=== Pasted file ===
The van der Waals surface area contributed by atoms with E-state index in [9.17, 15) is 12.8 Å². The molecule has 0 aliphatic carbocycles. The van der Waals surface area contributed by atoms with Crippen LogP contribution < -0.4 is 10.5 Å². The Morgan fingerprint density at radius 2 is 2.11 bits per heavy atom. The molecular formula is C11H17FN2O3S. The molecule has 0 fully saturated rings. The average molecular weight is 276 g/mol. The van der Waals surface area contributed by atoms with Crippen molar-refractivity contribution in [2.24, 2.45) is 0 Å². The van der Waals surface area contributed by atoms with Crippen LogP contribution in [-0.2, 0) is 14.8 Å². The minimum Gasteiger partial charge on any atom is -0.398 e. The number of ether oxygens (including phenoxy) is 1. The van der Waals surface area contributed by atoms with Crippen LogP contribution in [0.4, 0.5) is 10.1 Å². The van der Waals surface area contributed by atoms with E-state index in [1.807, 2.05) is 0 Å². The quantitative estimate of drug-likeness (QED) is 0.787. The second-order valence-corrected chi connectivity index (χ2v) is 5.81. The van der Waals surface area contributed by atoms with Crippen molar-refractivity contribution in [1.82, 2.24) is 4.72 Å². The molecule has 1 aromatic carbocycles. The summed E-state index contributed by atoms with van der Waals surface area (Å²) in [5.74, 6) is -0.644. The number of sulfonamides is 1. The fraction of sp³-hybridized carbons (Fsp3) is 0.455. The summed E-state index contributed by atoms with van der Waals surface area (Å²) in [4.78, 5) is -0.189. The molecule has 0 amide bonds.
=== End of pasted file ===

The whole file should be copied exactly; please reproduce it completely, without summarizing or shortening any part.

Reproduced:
The van der Waals surface area contributed by atoms with E-state index in [9.17, 15) is 12.8 Å². The molecule has 0 aliphatic carbocycles. The van der Waals surface area contributed by atoms with Crippen LogP contribution < -0.4 is 10.5 Å². The Morgan fingerprint density at radius 2 is 2.11 bits per heavy atom. The molecular formula is C11H17FN2O3S. The molecule has 0 fully saturated rings. The average molecular weight is 276 g/mol. The van der Waals surface area contributed by atoms with Crippen molar-refractivity contribution in [2.24, 2.45) is 0 Å². The van der Waals surface area contributed by atoms with Crippen LogP contribution in [-0.2, 0) is 14.8 Å². The minimum Gasteiger partial charge on any atom is -0.398 e. The number of ether oxygens (including phenoxy) is 1. The van der Waals surface area contributed by atoms with Crippen LogP contribution in [0.4, 0.5) is 10.1 Å². The van der Waals surface area contributed by atoms with E-state index in [1.807, 2.05) is 0 Å². The quantitative estimate of drug-likeness (QED) is 0.787. The second-order valence-corrected chi connectivity index (χ2v) is 5.81. The van der Waals surface area contributed by atoms with Crippen molar-refractivity contribution in [1.82, 2.24) is 4.72 Å². The molecule has 1 aromatic carbocycles. The summed E-state index contributed by atoms with van der Waals surface area (Å²) in [5.74, 6) is -0.644. The number of sulfonamides is 1. The fraction of sp³-hybridized carbons (Fsp3) is 0.455. The summed E-state index contributed by atoms with van der Waals surface area (Å²) in [4.78, 5) is -0.189. The molecule has 0 amide bonds.